Document Detail

Safety in Canadian junior ice hockey: the association between ice surface size and injuries and aggressive penalties in the Ontario Hockey League.
MedLine Citation:
PMID:  9262886     Owner:  NLM     Status:  MEDLINE    
OBJECTIVE: To investigate the associations between ice surface size and injuries and aggressive penalties in Canadian junior hockey. DESIGN: Injury (all injuries and neurotraumas) and penalty data (aggressive and nonaggressive) were categorized into the ice surface size on which they occurred: larger than standard (LTS), standard (S), and smaller than standard (STS). PARTICIPANTS: There were 328 injury records and 538 penalty records collected for all 16 teams in the Ontario Hockey League (OHL) during the 1993-94 season. The OHL is a junior A league comprised of amateur players aged approximately 16-20 years. MAIN OUTCOME MEASURE: In the absence of any evidence, the null hypotheses of no association between injuries and ice surface size and penalties and ice surface size were tested. RESULTS: The rates of injury per game were inversely related to ice surface sizes (95% confidence intervals: LTS, 0.33 +/- 0.20; S: 0.58 +/- 0.08; and STS, 0.76 +/- 0.06). The associations for all of the paired comparisons of these rates with ice surface size were statistically significant (p < 0.01). Neurotraumas per game and aggressive penalty rates showed no significant relationship with ice surface size (p < 0.05). CONCLUSIONS: It was concluded that ice surface size is a risk factor to consider in assessing overall injury rate. The larger the ice surface is, the lower is the rate of injury. It appears that the medical community was correct in suspecting ice surface size as a factor in creating a safer environment for ice hockey players. Penalty data do not appear to be important factors in relation to ice surface size.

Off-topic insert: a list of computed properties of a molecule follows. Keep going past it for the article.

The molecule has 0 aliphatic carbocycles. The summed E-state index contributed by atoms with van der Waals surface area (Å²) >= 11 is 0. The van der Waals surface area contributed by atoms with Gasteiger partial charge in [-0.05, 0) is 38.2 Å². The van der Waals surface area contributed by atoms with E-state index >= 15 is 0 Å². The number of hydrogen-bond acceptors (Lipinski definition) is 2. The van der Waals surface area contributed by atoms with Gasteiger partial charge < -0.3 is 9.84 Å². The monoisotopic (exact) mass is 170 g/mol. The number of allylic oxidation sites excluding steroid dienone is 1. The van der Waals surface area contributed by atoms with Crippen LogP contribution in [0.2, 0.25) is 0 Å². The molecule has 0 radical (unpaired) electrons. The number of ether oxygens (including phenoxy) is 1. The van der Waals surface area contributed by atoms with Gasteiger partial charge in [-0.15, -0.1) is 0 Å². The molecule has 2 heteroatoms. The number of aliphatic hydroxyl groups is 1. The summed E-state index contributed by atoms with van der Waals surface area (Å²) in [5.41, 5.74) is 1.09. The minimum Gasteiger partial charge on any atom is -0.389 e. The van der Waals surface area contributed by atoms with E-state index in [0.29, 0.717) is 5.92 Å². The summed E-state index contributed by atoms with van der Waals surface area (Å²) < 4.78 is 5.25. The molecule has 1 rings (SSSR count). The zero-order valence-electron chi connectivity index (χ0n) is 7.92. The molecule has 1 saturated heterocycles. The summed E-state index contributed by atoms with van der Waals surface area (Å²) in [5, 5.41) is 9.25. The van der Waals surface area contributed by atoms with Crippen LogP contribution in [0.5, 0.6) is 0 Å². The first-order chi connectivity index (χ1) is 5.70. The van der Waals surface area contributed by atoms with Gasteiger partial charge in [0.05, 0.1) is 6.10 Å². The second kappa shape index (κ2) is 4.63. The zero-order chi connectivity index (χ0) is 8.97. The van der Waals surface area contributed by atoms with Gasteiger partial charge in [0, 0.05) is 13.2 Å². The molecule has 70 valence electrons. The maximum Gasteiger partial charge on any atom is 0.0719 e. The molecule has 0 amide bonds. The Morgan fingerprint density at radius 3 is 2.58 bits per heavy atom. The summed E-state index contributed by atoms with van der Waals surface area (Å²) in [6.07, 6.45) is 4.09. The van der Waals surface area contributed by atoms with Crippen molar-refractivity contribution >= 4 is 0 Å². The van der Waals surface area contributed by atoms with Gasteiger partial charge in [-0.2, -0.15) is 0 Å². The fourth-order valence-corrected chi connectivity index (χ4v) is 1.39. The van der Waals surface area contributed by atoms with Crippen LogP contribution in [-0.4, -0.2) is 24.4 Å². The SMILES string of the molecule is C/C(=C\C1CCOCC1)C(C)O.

R C Watson; M A Nystrom; E Buckolz
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Publication Detail:
Type:  Journal Article    
Journal Detail:
Title:  Clinical journal of sport medicine : official journal of the Canadian Academy of Sport Medicine     Volume:  7     ISSN:  1050-642X     ISO Abbreviation:  Clin J Sport Med     Publication Date:  1997 Jul 
Date Detail:
Created Date:  1997-10-02     Completed Date:  1997-10-02     Revised Date:  2008-11-21    
Medline Journal Info:
Nlm Unique ID:  9103300     Medline TA:  Clin J Sport Med     Country:  UNITED STATES    
Other Details:
Languages:  eng     Pagination:  192-5     Citation Subset:  IM    
Faculty of Kinesiology, University of Western Ontario, London, Canada.
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MeSH Terms
Athletic Injuries / epidemiology,  etiology*
Craniocerebral Trauma / epidemiology
Neck Injuries
Ontario / epidemiology
Reg. No./Substance:

From MEDLINE®/PubMed®, a database of the U.S. National Library of Medicine

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